This August 25 marks 30 years since the creator of the open source Linux operating system, Linus Torvalds, announced for the first time that he was working on new software, which is currently still in force and which was used as the basis for the system. for Anroid mobiles.
Although the release of his code did not occur until September 17, on August 25, 1991, the Finnish computer developer Linus Torvalds, who was 21 years old at the time, sent a message through an Internet forum, Usenet.
In this message, Torvalds assured that since April he was developing a free operating system “only as a hobby” and that it would not be “great or professional”. The developer wrote the system expressly for a PC with an 80386 processor, so they made it stand-alone.
At that time, he asked the user community for their opinion to help him, and believed that it could not be ported to other systems and that “it will probably never be supported by other equipment” other than the AT hard drives that Torvalds himself used .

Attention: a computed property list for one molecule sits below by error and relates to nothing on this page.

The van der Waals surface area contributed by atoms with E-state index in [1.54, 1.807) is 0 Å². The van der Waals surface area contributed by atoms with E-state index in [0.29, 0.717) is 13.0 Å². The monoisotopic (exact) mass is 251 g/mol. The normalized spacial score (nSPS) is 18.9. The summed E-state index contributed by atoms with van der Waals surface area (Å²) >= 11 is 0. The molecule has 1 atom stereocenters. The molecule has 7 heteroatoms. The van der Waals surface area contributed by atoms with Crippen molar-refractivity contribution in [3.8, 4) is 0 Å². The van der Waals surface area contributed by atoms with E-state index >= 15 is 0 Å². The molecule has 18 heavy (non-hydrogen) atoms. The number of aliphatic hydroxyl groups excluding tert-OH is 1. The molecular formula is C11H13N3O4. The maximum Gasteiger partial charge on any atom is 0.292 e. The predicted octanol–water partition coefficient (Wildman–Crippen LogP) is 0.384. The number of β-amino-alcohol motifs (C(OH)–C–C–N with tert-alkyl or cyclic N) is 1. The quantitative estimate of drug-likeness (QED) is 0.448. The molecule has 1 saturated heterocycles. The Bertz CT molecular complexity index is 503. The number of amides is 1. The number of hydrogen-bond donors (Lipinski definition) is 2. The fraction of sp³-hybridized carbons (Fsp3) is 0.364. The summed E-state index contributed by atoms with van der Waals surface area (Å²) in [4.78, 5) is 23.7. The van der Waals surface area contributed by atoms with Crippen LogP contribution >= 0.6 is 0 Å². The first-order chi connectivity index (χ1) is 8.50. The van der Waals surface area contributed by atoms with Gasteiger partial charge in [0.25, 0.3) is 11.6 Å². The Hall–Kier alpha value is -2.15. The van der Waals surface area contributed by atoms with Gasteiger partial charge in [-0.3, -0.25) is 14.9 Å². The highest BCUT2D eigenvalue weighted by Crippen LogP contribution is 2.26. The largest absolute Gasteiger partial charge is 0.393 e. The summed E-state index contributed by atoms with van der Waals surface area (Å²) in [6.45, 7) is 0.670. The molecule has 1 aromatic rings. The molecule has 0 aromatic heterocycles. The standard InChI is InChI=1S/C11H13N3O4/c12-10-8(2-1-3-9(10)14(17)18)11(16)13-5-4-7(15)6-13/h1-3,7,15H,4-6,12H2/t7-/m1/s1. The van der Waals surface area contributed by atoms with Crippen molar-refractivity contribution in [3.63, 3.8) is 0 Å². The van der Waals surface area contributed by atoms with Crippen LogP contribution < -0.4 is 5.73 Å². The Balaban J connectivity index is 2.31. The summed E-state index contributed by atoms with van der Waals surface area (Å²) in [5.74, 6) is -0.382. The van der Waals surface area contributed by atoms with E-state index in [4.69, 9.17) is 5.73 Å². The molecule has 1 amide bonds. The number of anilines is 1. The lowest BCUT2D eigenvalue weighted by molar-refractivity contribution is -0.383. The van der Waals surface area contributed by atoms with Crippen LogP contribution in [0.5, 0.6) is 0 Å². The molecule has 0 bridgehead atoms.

After publishing the software in 1992 with an open source license, the developer community began to work on the system, the use of Linux spread throughout the world, due to the possibility of using it as an embedded system, from computers to other devices and even the cloud, with popular distributions like Debian, Fedora, and Ubuntu.
Among the operating system’s subsequent milestones, Google used Linux as the basis for its smartphone operating system, Android, which began development in 2003 and relied on Linux 2.6 as the basis.
In 2005 Google bought Android and introduced the definitive system in 2007. The Android development system is also open source, as was already the case with Linux.
Likewise, in 2019, Microsoft opted for the integration of Linux into its Windows 10 operating system with the launch of the Windows 10 subsystem or ‘kernel’ based on Linux.
It is a tool for developers that facilitates emulation tasks, and it was the presence of this component natively for the first time in Microsoft’s system, a traditional rival to Linux.